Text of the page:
Before installing an IoT app on one of your servers, conduct an economic feasibility study to see whether the benefits outweigh the costs. This is what to include in your study.
Let's say your organization is considering adding an Internet of Things (IoT) app to an existing server that can be connected wirelessly to company-provided tablets. All IoT devices wirelessly send data to the IoT app in the server; all incoming data is automatically manipulated, filtered, and processed by the app before the data is pushed to the tablets. When the tablet users receive the data, they have the option to automatically print IoT data reports wirelessly to a printer locally or remotely. If a user loses a tablet, the machine should be able to send a distress signal to trigger the server to remotely wipe all data on that mobile device.
Before moving forward with the proposed app, you should conduct an economic feasibility study. This type of study usually involves a cost/benefit analysis, which should show at a minimum:
- the proposed system's costs, economic benefits, and possible resource constraints;
- the predicted actual savings (tangible and intangible) due to using the proposed system;
- the security (risk mitigation) requirements that can be cost-effectively implemented under the proposed system; and
- the departmental and/or company needs that would be met by the proposed system.
Here is a suggested outline to follow when conducting this economic feasibility study.
First, you should state the purpose and include the economic benefits (e.g., will boost productivity) of adding an IoT app to a server.
You should explain why an economic feasibility study is needed. Be sure to state that the proposal's major objective is to improve productivity, quality, and accountability by having users acquire, manipulate, store, and analyze the data.
The next step is to describe the differences in the methods and procedures between the existing and the proposed systems. You should indicate what improvements the proposed system will offer and how the proposed system will impact:
- hardware (server, tablets, IoT devices);
- software (IoT and server apps);
- the organization (increased revenues, increased productivity, improved company reputation);
- operations (wireless networking, server administration, tablet users); and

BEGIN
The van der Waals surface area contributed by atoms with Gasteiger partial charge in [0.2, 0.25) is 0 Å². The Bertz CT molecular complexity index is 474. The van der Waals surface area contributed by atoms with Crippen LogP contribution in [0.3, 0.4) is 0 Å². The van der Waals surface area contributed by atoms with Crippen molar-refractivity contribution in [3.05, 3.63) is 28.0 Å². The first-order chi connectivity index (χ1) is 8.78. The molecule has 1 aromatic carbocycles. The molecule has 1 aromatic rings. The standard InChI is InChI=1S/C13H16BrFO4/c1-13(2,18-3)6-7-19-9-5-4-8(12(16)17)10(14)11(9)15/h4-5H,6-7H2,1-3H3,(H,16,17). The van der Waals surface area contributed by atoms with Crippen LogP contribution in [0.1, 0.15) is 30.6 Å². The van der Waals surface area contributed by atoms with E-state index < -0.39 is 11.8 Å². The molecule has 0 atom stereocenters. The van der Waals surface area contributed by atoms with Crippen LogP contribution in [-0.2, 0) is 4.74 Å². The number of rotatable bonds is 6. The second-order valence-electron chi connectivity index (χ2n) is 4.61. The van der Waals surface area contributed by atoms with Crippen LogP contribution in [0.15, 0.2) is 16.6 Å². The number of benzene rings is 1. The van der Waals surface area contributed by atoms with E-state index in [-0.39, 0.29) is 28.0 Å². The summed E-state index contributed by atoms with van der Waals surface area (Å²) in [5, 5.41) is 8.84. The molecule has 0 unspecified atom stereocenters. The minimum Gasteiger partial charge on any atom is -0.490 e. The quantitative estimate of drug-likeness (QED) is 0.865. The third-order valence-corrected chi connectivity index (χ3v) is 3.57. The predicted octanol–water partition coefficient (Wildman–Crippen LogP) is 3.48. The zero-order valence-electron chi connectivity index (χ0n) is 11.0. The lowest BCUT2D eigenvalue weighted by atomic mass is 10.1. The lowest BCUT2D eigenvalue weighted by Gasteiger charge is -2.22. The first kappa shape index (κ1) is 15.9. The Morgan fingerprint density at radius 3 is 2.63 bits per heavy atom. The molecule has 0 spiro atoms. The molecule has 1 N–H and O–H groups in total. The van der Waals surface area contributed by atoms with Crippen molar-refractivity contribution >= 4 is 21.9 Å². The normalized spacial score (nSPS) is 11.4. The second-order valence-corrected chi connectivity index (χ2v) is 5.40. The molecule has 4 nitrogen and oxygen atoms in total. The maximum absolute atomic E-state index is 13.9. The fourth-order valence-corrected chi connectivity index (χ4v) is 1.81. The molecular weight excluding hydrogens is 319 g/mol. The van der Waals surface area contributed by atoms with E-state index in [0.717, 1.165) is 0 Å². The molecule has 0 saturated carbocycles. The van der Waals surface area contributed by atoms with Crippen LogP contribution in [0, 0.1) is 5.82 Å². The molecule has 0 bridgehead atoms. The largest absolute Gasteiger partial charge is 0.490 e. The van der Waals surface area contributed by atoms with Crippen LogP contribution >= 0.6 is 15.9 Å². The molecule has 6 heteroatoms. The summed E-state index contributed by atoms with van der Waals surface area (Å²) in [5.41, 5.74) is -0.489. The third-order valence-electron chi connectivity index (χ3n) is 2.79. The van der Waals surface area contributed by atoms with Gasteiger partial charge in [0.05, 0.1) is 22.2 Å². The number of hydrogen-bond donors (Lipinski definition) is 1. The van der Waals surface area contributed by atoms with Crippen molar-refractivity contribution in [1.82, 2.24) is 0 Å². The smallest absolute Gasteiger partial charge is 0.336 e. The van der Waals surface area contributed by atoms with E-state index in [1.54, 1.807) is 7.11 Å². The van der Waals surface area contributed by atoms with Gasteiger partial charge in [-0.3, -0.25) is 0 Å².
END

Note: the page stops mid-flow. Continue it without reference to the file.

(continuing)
- development (training programs and the proposed system's flexibility for user tailoring of queries and reports).
You should provide an overview of the proposed system's tech characteristics, which include:
- performance requirements (low latency) among a server, tablets, and IoT devices;
- systems functions;
- user inputs (queries and input validation); and
- user outputs (reports and system status).
You need to emphasize the importance of:
- backing up all data that can be recovered after power or system failures;
- ensuring all transactions were completed after restarting the server; and
- ensuring a disaster recovery plan for the server, IoT devices, and wireless network is in place.
For this article, the discussion of cost factors is limited to the labor costs of:
- sys admins installing and testing new IoT apps in the server;
- developers adding APIs to the IoT apps for integration with a legacy system;
- users accessing, manipulating, and storing the IoT data pushed to their tablets from the servers;
- business analysts testing if business requirements and expectations are met; and
- security pros installing safeguards to protect wireless connections and the IoT apps.
Savings are achieved when the benefits exceed the costs of adding IoT apps to the server.
System development plan
This plan should contain:
- network plans for configurations of wireless connections among a server, IoT devices, tablets, and printers; and
- training programs to provide executives, managers, and users with the need-to-know information on the IoT apps.
Conducting an economic feasibility is a wise move before adding an IoT app to an existing server. It's well worth your time to perform this due diligence early on before investing resources on this project.
- The Internet of Things: What you need to know
- IoT should be the Cloud of Things, according to Pertino's Todd Krautkremer
- Prepare for the IoT data tsunami, says Savi's Andy Souders
- Wearables, Internet of Things muscle in on smartphone spotlight at MWC (ZDNet)
- Canonical partners with Amazon, Microsoft, and others on Internet of Things (ZDNet)
- Microsoft's Internet of Things strategy: Ambitious, diverse, and business-friendly (Tech Pro Research)
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